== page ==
Charles Manson, mastermind of 1969 murders, dies at 83

Charles Manson Dead At 83

LOS ANGELES — Charles Manson, who masterminded a string of bizarre murders in Los Angeles in 1969 that both horrified and fascinated the nation and signified to many the symbolic end of the 1960s and the idealism and naivete the decade represented, has died.

3 Responses to Charles Manson, mastermind of 1969 murders, dies at 83

  1. Nicely-Nicely November 20, 2017 at 11:07 am #

    Manson was a white supremacist who wanted to start a race war with the crimes. Note the self-inflicted Nazi scar on his forehead. Wonder who he reminds me of….

  2. Imhotep November 20, 2017 at 11:15 am #

    “Wonder who he reminds me of….”

    Con-man Charlie Manson was an unscrupulous narcissist and a manipulative opportunist.

    Just like Trump.

    Manson was an amoral racist who stoked peoples fears to benefit himself.
    A cult leader who fed his minions lies and nonsense in order to manage their thinking.

    Just like Trump…….and Roy Moore.

  3. Doug in Oakland November 20, 2017 at 5:09 pm #

    When I was growing up in Eureka, I ran into Manson groupies a couple of times.
    Once when I had a paper route and I was collecting the money, a nice woman invited me in while she got her checkbook from another room. On a typewriter on a shelf just inside the door was a plastic label from one of those label makers they sold back then that read “manson is love”. I got the hell out of there with my money and never went inside again.
    When I was in High School, my band played an outdoor party in a little place called Freshwater, and we ended our first set with a rowdy version of “Helter Skelter” that the crowd seemed to like. While I was leaning my guitar against my amp so I could take off for a minute or two, this woman with straight blonde hair and pale blue eyes came up behind me and said “Could you play that song again? It’s my favorite song.”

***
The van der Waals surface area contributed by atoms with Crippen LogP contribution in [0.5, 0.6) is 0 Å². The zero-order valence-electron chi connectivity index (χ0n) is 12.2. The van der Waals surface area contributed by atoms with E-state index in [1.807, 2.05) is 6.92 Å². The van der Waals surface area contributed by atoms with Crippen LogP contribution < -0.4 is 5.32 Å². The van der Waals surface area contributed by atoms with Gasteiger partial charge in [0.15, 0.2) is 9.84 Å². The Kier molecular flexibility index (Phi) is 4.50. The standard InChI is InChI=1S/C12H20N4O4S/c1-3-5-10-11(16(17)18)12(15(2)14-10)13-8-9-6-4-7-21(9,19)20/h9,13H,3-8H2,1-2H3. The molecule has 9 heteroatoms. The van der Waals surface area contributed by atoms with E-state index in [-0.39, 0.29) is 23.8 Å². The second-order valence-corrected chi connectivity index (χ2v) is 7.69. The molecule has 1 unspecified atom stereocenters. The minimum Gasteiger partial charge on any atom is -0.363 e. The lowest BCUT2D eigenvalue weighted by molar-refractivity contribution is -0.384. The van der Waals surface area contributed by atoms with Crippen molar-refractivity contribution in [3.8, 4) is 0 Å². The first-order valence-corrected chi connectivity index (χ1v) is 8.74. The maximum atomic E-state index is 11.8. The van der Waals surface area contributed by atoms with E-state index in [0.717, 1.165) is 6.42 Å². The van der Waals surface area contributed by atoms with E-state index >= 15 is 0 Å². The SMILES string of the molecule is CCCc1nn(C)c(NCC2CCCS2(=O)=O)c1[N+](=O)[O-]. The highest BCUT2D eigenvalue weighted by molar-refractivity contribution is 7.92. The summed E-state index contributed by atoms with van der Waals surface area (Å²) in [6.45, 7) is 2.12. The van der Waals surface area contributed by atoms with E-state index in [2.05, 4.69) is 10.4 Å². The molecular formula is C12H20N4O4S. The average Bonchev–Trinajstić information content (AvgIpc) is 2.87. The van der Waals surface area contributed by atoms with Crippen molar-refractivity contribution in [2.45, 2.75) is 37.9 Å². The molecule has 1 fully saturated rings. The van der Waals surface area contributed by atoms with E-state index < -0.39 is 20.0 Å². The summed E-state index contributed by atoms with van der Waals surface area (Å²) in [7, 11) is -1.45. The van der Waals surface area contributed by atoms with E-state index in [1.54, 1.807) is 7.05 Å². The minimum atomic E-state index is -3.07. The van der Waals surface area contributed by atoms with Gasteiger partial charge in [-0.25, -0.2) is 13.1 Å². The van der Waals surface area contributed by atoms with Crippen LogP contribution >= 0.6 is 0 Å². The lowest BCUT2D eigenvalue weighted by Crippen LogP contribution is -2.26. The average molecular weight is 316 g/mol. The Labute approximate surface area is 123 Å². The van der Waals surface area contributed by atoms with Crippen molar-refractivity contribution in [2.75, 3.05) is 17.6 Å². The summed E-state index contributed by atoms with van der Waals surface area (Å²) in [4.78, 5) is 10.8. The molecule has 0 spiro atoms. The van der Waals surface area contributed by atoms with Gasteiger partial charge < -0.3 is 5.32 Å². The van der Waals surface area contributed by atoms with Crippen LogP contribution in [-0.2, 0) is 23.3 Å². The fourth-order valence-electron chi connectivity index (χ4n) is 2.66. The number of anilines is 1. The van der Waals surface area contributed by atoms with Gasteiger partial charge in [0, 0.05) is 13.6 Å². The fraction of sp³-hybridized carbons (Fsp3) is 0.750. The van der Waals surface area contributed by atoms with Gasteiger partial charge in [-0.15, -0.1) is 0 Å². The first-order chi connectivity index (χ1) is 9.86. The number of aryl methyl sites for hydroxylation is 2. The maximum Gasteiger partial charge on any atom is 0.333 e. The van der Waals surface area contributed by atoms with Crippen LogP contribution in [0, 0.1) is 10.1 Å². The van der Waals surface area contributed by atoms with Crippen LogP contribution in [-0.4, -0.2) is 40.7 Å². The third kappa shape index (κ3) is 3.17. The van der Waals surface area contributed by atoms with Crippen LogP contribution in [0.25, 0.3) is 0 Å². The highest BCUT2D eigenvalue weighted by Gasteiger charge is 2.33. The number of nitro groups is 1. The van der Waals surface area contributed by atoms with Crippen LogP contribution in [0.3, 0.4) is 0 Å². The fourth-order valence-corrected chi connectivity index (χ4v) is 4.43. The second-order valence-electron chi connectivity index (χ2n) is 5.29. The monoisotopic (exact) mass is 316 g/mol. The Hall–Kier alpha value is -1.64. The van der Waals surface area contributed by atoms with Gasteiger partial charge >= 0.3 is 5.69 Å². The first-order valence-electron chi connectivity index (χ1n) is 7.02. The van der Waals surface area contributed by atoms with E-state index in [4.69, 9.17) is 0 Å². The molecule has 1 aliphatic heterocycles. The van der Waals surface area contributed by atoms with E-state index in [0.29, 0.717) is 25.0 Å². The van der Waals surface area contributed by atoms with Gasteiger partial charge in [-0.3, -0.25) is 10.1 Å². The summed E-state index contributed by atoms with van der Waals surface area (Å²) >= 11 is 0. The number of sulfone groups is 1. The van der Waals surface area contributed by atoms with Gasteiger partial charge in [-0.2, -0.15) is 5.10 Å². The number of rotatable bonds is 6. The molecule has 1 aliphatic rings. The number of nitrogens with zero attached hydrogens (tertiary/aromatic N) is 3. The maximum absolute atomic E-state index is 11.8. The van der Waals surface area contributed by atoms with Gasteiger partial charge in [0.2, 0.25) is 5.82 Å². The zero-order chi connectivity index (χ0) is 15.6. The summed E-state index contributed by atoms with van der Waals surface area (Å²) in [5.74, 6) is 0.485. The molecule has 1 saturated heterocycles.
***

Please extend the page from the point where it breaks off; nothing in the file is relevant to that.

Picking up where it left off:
I was so creeped out that I ran away from the little stage they had set up and told our drummer about it, not what you would call rock and roll behavior.
    I also think one of my mom’s bosses, Jim McKittrick, was in one of the books they wrote about the Manson family, in a background piece that covered the counterculture in Northern California, because he represented an FBI agent who shot a guy during a raid of his cabin in the woods.
    I know people who question whether Charlie should have done all of that time when he didn’t do any of the murders himself, and I try to politely explain to them the concept of “conspiracy to commit homicide” and usually don’t really get anywhere.

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